KEV MUNDAY an exclusive interview
// for BOYS WHO DRAW
Our second exclusive interview this month is with the wildly creative genius that is KEV MUNDAY. Barely had Mr Miller left the hot-seat, when we should be graced by the marker pen wielding don of the UK. Known for his unique, toothy monster characters, that enjoyable sense of colour and not forgetting his sheer, incredible output of quality artwork, we were very excited to nab Kev for a bit of a chat about how it all happens. And he even whipped out the infamous pen and did us a nifty drawing too...
1) How did it all begin?
I started drawing and painting with my friends when I was a teenager. We would paint walls and put stickers and stencils up. I did my first work on canvas when I was 18.
2) Do you have a favourite character that you like to come back to/redraw?
I like drawing new characters, but this guy was one of the first that I started doing (see above image). His name is gumball and he's appeared on hundreds of stickers and paste ups over the years.
3) What are your influences, artistically or otherwise?
Energy, colour, DIY ethic, punk, traveling, skate culture, old wood cuts, aboriginal art, unity, countryside, collaboration, bold, crowds, riots, upbeat, flow, graffiti, nature.
Artistically: Keith Haring, Basquiat, Andy Howell, David Choe, Jeff Soto, Roger Hargreaves, Jon Burgerman, David Shrigley etc etc. I love creating work with kids, they have better ideas that adults.
4) What's been your favourite event/exhibition which you've been part of?
Event wise I like creating big collaboration pieces with loads of other artists, this piece (see above image) we (me, DBO, Faunagraphic, Rocket01, Famous When Dead, Deus, 2 Pence, SU1) painted for Let Them Create Gallery in Stoke On Trent was great fun. My favourite exhibition is probably the Urban Art Sale at Selfridges just because of the huge number of people who saw it.
5) Is there anything that you've not done yet, with your artwork, that you would love to do?
I would love to make some animations. I've started playing around in flash, hopefully one day I'll make a whole series of short movies.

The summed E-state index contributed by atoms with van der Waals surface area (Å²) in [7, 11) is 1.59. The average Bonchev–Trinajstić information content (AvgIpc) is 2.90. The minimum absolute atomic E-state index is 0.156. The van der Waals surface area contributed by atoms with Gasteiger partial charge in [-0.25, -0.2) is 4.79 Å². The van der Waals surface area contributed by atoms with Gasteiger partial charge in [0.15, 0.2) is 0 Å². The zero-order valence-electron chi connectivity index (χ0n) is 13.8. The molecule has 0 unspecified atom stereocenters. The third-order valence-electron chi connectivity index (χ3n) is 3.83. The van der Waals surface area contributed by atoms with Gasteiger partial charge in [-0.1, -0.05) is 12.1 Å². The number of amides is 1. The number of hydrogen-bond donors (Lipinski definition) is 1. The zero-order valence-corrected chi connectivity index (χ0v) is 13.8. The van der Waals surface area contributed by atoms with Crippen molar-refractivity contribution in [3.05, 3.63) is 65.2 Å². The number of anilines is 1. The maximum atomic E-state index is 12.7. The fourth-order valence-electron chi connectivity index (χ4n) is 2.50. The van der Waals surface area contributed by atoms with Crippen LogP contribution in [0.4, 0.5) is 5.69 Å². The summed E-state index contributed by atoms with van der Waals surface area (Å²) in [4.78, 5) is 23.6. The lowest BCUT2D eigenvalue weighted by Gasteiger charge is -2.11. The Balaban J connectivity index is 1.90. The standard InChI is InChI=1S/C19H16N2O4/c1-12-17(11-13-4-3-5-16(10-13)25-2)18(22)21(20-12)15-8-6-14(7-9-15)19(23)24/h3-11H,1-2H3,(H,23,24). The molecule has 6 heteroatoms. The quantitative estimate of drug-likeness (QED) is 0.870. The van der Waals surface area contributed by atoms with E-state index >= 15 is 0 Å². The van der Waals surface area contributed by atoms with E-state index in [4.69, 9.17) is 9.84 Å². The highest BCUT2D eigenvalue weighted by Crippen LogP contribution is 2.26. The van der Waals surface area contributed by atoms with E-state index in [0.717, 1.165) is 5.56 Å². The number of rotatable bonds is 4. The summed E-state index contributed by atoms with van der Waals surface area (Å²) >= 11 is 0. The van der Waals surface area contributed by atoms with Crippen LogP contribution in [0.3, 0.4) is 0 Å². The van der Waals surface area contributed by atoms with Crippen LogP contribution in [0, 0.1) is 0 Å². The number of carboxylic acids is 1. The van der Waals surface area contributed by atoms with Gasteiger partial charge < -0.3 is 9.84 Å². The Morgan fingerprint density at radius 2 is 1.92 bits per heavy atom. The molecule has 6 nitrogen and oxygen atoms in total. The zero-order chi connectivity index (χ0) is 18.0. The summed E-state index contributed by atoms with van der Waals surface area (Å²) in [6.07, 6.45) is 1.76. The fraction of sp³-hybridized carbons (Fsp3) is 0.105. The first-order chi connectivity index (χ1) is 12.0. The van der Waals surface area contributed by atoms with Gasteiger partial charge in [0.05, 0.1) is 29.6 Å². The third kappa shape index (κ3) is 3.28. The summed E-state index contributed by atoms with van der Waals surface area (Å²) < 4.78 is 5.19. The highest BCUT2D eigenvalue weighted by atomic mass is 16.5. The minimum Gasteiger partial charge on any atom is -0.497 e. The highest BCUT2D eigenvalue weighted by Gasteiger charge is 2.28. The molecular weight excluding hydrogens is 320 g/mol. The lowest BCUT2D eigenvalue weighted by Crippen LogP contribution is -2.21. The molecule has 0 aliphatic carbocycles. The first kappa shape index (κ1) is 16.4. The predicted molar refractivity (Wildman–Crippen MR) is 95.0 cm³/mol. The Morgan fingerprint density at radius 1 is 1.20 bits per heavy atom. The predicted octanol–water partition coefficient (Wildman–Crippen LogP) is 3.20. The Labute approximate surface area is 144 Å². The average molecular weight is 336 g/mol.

6) How do you know when a piece is complete?
When it looks like it does in my head, or when I run out of space
7) How do you motivate yourself?
I don't find it hard to motivate myself, I really enjoy what I do so it's pretty easy.
8) Tell us a bit about 'Under The Hat' and 'Visual Tourettes'? What were some of the challenges that you had when setting up these projects?
Under The Hat is my clothing brand. I started it when I was 17, I had 2 designs printed on 10 t-shirts each and sold them to my mates and on Internet forums. The stuff is now for sale in stores across the UK and Europe and I've got a guy who distributes it for me in Scandinavia. the biggest challenge with selling t-shirts is that pretty much everyone creative is doing it.
Visual Tourettes I describe as 'an open mic night for the art world'. I started organising nights in 2007, the basic set up is that we take over a venue for a night and the walls of the place are open to anyone who wants to display and sell their artwork. We have live painting from loads of different artists with the focus being on collaboration. The nights have taken place in 14 cities across the UK.
I organise other projects for Visual Tourettes too, a couple that are currently running are the sketchbook and board art shows.
The sketchbook is a travelling collaboration between 50 artists from across the world. The book is sent to artists one at a time, who are asked to start half a piece on a page, plus finish half a piece by an artist on the previous page and then send it on to the next artist on the list.
(see picture for page from the book by China Mike and Mr Jago)
The board art show is being run in conjunction with FBBB. It's a collection of custom hand painted skate decks/ snowboards from 20 artists. The boards are travelling around with the FBBB crew to all the snowdomes across the UK and we've got a final exhibition of them all at the Reebok Lounge in Shoreditch later in the year.
9) Have you a snappy piece of advice for budding artist types?
Spend a long time developing your own style and use it to tell your own story.
10) What's your favourite biscuit?
I'm going with the humble bourbon.